// Testing retrieval of a single pet's owner
    function testGetAdopterAddressByPetId() public {
        address adopter = adoption.adopters(expectedPetId);

            "Owner of the expected pet should be this contract"

    // Testing retrieval of pet owner storing getAdopters in memory
    function testGetAdopterAddressByPetIdInArray() public {
        // Store adopters in memory rather than contract's storage
        address[16] memory adopters = adoption.getAdopters();

            "Owner of the expected pet should be this contract"

Running the tests

  • Open your terminal on the root of the project and run:
truffle test
  • If everything went okay you will see green checks on your terminal like this:

You can check the final code with the latest release (Spoiler alert: You will see pictures of my dog, my dog’s best friend, my friend’s cat and my previous dog)

git clone

Open a tab on your terminal and run the development local server

npm run dev

You can also check truffle config file to check the host and port where we are running the project and edit if you need to.

Releases of the project:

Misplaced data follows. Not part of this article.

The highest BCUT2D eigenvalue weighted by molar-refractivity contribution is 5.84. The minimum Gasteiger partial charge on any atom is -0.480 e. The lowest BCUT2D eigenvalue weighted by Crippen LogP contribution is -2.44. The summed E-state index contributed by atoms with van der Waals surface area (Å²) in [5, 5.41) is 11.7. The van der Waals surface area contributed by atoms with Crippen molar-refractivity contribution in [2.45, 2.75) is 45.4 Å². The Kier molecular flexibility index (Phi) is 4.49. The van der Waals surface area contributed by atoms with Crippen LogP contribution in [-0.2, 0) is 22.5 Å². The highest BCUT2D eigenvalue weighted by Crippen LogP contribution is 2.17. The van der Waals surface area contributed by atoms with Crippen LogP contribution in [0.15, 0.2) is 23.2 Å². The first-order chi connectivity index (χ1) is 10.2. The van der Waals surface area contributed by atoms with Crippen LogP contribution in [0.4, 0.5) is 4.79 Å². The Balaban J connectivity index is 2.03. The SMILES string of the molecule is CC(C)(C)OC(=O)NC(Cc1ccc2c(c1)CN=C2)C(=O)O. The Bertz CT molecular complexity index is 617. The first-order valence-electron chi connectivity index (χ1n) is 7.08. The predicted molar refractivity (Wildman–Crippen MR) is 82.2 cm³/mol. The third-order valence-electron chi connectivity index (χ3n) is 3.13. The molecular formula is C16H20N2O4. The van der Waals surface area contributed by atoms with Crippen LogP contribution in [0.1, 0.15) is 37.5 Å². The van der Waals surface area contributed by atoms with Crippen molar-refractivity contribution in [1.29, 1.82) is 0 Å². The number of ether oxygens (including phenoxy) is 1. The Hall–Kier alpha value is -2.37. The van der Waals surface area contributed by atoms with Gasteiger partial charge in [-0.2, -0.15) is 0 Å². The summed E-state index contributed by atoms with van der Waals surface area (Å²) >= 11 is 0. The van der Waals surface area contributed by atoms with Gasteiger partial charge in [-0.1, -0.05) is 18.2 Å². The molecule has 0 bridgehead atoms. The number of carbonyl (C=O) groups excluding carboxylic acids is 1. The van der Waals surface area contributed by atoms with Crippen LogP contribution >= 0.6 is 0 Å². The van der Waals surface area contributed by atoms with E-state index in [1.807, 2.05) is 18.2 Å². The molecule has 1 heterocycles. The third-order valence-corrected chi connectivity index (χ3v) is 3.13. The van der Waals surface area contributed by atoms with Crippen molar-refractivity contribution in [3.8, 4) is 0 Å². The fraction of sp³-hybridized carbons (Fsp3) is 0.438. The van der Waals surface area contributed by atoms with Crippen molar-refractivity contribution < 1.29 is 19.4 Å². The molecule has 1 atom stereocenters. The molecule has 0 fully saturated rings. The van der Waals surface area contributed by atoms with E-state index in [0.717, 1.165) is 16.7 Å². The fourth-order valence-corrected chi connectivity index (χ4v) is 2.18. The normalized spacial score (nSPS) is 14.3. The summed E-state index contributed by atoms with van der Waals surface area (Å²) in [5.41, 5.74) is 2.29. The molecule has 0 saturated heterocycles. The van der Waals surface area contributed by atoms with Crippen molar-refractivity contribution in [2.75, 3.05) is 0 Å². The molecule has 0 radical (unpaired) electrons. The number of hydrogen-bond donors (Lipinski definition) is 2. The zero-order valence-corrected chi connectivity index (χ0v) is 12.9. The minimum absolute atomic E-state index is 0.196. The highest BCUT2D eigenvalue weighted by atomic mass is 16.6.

• Release 1.0 Contains the Solidity contracts and Truffle Migrations only (No UI)
  • Release 1.1 Contains the Solidity contracts, Truffle Migrations and Truffle Initial Tests only (No UI)
  • Release 1.2 Contains the Solidity contracts, Truffle Migrations, Truffle Initial Tests and Initial UI
  • Release 1.3 Contains the Solidity contracts, Truffle Migrations, Truffle Initial Tests, Final version of UI

PACT CI/CD Workshop

Hello all, after a small burnout and a month break from my extra work activities (2nd lockdown here in London and winter vibes definitely didn’t help), I am finally back on track and I thought it was worth sharing this CI/CD Pact workshop that was published in the middle of this year.

They use Node, but you don’t need to be an expert to try this workshop. Once you have finished, you will be able to fit Pact and Pactflow into your CI/CD pipelines and understand the workflow when changing the consumer and provider.

I followed all the steps and after around 1h20m I finished it. It is pretty straight forward and it includes the new feature pending pact that is equivalent to the pending tests tag, just make sure you are copying the right tokens and using the right URLs.

The link to the workshop with the instructions and requirements are here:

In the end I got the results:

Travis Passed

✅ Provider Passed Locally

✅ Consumer Passed Locally

✅ Pactflow verified

Thanks to Matt Fellows and Beth Skurrie for that !

Special thanks to my friend Marie who suggested me to use Excalidraw for my awesome diagrams !

Celebrating Ada Lovelace Day !

Ada Lovelace : London Remembers, Aiming to capture all memorials in London
Ada Lovelace house’s plaque in London

Today we are celebrating Ada Lovelace Day !!